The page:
§ MR. CONYBEARE (Cornwall, Camborne)
wished to ask the Chief Secretary to the Lord Lieutenant of Ireland a Question, of which he had been unable to give the right hon. Gentleman private Notice. He desired to ask the right hon. Gentleman had his attention been called to a statement in The Pall Mall Gazette of that evening, with reference to the evictions which were being carried on at Bodyke, and which was as follows:—It is true that Pat Walsh's mother, of 80, was bludgeoned in his house as she sat in her chair by a member of the Royal Irish Constabulary, who formed one of the volunteer storming party, and she has at this moment the marks of the baton in the shape of a bad black eye.[Laughter.] Some hon. Members might laugh; but he regarded the matter as too serious for laughter. The report continued—She (Mrs. Walsh) is bedridden, and was lifted up by her daughter-in-law to be evicted, and the two blue bruises above and below her 1439 left eye upon her poor old wrinkled face, form the most pitiable sight imaginable. While her eon was led off to gaol in handcuffs, she sat in a chair on the road wailing and rocking her wounded and aching head backwards and forwards in her hands.He wished to ask the Chief Secretary, Whether he would take immediate steps to punish the constable for his brutal conduct, and prevent any recurrence of such a state of things?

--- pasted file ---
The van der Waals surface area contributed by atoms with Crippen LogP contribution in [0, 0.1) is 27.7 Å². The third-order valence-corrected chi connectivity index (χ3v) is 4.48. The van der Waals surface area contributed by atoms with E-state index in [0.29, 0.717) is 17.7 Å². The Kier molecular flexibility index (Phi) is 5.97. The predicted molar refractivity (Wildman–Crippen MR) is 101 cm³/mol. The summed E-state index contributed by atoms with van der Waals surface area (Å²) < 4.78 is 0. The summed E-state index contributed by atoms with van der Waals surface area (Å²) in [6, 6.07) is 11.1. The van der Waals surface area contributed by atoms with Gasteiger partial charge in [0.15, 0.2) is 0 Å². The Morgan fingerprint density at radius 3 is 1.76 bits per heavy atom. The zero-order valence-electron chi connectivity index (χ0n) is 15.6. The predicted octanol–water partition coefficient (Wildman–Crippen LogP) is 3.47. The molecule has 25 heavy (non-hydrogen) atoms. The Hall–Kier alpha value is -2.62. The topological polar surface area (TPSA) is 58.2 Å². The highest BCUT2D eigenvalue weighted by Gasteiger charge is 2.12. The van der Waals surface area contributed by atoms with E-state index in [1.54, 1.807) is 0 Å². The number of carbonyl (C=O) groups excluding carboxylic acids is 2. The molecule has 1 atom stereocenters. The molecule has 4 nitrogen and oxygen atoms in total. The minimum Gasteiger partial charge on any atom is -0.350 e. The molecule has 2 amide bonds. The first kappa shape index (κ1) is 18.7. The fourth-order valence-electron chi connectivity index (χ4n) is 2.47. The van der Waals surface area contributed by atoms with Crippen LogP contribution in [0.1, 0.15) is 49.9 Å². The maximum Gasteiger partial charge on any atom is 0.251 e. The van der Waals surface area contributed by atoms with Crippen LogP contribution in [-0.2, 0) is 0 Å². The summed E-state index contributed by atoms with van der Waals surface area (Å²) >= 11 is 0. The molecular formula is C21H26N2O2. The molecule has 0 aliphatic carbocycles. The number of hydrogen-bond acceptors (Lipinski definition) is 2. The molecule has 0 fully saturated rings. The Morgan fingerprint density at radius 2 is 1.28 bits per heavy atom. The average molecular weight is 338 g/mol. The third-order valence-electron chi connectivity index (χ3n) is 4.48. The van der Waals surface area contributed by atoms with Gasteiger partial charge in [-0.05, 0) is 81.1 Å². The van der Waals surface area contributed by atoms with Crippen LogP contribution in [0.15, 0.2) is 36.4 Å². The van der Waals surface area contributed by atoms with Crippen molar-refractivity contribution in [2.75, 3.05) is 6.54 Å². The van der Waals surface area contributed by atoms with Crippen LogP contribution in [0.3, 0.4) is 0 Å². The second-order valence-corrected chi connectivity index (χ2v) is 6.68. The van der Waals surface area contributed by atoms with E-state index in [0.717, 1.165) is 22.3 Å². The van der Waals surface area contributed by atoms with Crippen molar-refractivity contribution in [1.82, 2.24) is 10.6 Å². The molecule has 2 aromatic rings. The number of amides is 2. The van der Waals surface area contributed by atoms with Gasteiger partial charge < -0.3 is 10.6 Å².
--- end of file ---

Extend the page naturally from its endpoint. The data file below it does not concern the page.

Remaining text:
§ THE CHIEF SECRETARY (Mr. A. J. BALFOUR) (Manchester, E.)
I know nothing about the attack alleged to have taken place, nor have I seen The Pall Mall Gazette of to-day; but I am sorry to say that scenes have taken place, in the course of the resistance to the police at Bodyke, of a most disgraceful character.
§ MR. DILLON (Mayo, E.)
I wish to ask the Chief Secretary a Question of which, unfortunately, I have not been able to give him Notice, Whether it is true that the police at Bodyke have acted as baliffs and been the first to enter the houses, instead of the officers of the Sheriff; and, whether it is true, as we have frequently been assured, that no such conduct will be tolerated; and whether, if this statement be true, the Chief Secretary will take immediate steps to prevent a repetition of such illegal action?
§ MR. A. J. BALFOUR
I have no doubt, Sir, that if the police went into the houses in consequence of these houses being illegally defended, they acted in accordance with their duty.